Gap Year in the Philippines
Comprised of 7,000 islands just south of Taiwan, the Philippines is a diverse country with influences of Spanish, American, and Japanese culture. As an up-and-coming tourist destination, the country welcomes foreigners with generous hospitality. One of the official languages is English, making it a great starting point for those hesitant to step into the hectic world that is much of Asia. As a gapper, you can explore the country in a variety of ways: adventure travel, volunteering, interning and even human rights campaigns. Or you can combine several opportunities to gain a well-rounded gap year in this beautiful island-nation.
Types of Programs
The Philippines offers a wide variety of ways to volunteer throughout the country. Like many countries in Southeast Asia, teaching is the most popular opportunity. Because English is one of the official languages of the country, most volunteers help teaching more subject-specific classes, such as computer lab, math, arts, and science, though it is possible to also just teach English. Further, in the cities youth development programs are growing and in need of positive individuals to help inspire and mentor the kids.
Environmental conservation, especially of the reefs and the ancient rice terraces, is important to the future of the country, as they become a tourist hotspot. Agricultural projects can be found throughout the Philippines are they work to determine new methods of providing food for the increasing population. Volunteering in healthcare is possible, with more opportunities in rural communities than in the cities.
Do you dream of speeding along zipline or diving among exotic fish? The islands of the Philippines offer an abundance of adventure. On many of the islands you can get SCUBA-certified and explore world-class diving sites. On Coron you can even dive among World War II Japanese shipwrecks. Several spots offer the unique opportunity to swim with whale sharks. The beautiful rice terraces are ideal for trekking, with awe-inspiring views. After enjoying the outdoors, you can find a guide to take you caving and in Palawan you can take a boat ride into the world's longest underground river.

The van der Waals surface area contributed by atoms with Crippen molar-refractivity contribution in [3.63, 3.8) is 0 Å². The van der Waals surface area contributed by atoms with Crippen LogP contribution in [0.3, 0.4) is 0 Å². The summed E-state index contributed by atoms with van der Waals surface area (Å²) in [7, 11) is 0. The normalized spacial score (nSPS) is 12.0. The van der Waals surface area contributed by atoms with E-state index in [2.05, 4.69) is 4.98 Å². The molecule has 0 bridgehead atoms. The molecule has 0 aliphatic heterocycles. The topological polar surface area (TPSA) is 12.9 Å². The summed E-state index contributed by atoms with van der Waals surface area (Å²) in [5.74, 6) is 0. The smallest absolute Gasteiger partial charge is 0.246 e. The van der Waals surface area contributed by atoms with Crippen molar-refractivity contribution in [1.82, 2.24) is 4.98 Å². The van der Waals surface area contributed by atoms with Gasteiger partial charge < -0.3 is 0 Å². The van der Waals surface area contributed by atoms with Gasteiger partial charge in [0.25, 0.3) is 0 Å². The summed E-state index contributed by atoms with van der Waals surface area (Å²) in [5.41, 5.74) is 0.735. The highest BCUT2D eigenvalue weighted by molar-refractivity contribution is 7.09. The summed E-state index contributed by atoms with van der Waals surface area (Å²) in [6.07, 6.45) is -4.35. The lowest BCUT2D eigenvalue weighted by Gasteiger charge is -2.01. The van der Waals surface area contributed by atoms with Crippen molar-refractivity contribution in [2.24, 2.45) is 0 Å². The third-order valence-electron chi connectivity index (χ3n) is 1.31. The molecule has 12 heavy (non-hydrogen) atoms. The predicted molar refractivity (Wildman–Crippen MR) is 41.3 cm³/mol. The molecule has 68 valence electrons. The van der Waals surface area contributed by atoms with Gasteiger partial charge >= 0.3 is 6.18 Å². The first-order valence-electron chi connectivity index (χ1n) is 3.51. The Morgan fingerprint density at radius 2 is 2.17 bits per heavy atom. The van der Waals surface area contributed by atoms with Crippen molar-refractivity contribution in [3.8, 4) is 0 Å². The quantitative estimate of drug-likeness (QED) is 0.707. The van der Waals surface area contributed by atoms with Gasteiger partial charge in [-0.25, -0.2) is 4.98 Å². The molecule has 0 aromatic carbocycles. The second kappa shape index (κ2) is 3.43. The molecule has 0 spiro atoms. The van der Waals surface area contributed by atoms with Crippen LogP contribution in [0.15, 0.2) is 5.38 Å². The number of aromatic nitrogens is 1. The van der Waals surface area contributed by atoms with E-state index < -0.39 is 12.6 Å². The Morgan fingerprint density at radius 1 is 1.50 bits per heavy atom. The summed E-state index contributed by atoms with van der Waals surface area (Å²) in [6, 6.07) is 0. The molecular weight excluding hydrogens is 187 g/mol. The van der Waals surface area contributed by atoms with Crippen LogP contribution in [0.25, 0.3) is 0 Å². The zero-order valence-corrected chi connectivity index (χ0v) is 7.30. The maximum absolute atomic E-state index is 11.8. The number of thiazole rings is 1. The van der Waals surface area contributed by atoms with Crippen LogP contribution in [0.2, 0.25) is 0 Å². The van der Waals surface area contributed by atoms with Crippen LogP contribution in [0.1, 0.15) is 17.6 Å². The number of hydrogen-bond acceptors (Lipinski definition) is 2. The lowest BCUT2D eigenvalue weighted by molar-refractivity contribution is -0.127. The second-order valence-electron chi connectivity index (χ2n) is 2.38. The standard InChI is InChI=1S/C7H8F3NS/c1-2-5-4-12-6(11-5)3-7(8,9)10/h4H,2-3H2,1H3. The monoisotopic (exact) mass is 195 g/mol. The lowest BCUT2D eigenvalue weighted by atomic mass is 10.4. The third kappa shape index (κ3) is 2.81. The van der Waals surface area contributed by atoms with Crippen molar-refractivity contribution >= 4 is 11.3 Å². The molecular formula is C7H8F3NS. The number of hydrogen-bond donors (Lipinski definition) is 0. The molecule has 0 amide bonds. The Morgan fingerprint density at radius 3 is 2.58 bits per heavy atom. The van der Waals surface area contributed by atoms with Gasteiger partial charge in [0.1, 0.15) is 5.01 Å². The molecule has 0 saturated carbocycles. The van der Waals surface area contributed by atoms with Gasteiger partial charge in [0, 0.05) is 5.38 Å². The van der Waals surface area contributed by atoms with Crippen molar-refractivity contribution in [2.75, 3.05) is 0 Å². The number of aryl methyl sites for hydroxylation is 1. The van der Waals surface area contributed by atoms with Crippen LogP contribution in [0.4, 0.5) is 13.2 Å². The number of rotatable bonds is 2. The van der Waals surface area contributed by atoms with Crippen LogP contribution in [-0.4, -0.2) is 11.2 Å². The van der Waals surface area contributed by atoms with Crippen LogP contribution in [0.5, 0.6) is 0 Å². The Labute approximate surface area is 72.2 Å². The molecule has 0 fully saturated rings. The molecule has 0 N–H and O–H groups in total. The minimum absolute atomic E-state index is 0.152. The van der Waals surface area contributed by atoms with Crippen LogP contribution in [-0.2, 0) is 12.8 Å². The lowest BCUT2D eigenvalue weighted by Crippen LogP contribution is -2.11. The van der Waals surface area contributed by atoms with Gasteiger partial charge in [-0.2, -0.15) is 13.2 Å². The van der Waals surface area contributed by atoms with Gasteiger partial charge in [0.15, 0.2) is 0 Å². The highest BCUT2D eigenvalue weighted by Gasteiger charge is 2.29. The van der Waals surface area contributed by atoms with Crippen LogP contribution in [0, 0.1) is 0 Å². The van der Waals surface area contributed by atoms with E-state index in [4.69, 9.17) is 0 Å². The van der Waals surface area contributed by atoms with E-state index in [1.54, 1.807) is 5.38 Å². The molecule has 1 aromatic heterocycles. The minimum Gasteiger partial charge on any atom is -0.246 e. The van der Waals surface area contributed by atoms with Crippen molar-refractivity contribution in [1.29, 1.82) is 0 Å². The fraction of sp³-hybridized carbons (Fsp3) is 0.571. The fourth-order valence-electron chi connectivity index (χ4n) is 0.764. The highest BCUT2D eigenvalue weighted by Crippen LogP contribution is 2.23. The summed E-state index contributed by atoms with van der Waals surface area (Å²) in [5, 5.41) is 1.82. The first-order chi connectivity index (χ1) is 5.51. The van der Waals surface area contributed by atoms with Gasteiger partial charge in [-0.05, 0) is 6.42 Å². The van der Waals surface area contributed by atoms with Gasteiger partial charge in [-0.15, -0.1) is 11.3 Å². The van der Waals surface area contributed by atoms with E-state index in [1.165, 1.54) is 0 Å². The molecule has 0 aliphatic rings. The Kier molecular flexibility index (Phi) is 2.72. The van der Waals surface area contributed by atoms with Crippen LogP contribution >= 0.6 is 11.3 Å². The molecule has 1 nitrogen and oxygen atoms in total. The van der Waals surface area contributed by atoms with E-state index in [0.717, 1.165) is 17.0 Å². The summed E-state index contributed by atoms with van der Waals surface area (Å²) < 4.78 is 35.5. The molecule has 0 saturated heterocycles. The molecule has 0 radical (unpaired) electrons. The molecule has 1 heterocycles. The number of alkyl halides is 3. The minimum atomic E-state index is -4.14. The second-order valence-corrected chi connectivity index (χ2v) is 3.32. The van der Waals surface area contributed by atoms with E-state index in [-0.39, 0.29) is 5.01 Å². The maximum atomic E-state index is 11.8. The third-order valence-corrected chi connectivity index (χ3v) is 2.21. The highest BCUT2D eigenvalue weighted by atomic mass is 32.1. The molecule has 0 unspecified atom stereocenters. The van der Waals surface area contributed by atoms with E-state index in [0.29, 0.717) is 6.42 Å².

Most professional internships are based out one of the major cities: Manila, Cebu or Davao. Opportunities in business, development, finance, and health are most common. These internships take place throughout the year, though they may coincide with the Filipino school year, which differs from Western schedules. Most internships are unpaid and all professional organizations use English as the working language.
The Philippines has gained extensive global press recently about the human trafficking and sex tourism industries. Organizations are working to counter these mounting issues and to speak out for those without a voice. If you seek an opportunity to work as a volunteer on a major current human rights campaign, check out the Philippines. Most organizations are based in the cities, though may include travel throughout the country to assess and combat these issues.
Planning Your Trip
Cost of Living in the Philippines
The cost of living varies depending on where in the country you are located, with the metropolitan areas such as Manila being the most expensive. At the time of writing this, the exchange rate was about 41 Philippine Peso (PhP) to 1 USD. Apartments in Manila range from PhP 14,500- 32,800 ($350-800), with the average cost being about PhP 20,500 ($500) for a one-bedroom. An average meal out costs PhP75-250 ($1.75-$6.00). The majority of interns do not work while they are abroad in the Philippines, as it can be very difficult to find work.
Culture and Etiquette in the Philippines:
- Dress modestly and cover up when you are leaving the beach. Smart attire is important and Filipinos are quite well-dressed
- Business attire is conservative
- Hiya, meaning shame, dictates societal norms and relationships. Filipinos don’t want to look stupid or incompetent and therefore bring shame upon them, nor do they want to point out the mistakes of another person and bring shame upon him.
- It is expected that guests will arrive 15-30 minutes late to events, but in the professional sphere you should be prompt
- A jerk of the head down means "No". Filipinos rarely say no, and therefore the non-verbal sign for "no" can accompanied by a verbal "yes," still meaning "no."
- Never curl your finger to beckon. This is considered an insult.
Health & Safety
Health and Safety in the Philippines
As with anywhere you travel, be sure to check with both a travel clinic and your country's travel advisories for up-to-date information on health and safety precautions. Specifically:
- Parts of Mindanao and the Sulu islands dangerous and of specific concern for foreigners to travel to due to terrorist groups. Check with your state department about safety precautions before making travel plans.
- Dengue fever and malaria are both found in certain regions of the Philippines and are not prevented by vaccine. Be sure to carry bug spray and wear covering clothing. It is recommended to take malaria pills if you are traveling to a region that is endemic.
- Health facilities are substandard when compared to Western counterparts. If you need serious medical attention, you may opt to go to Singapore or Bangkok.
- Be wary of cons and make sure you keep your personal belongings securely with you, especially in Manila.
- When swimming, be careful for heavy surf and strong currents, which are often not visible. There are not lifeguards many of the beaches.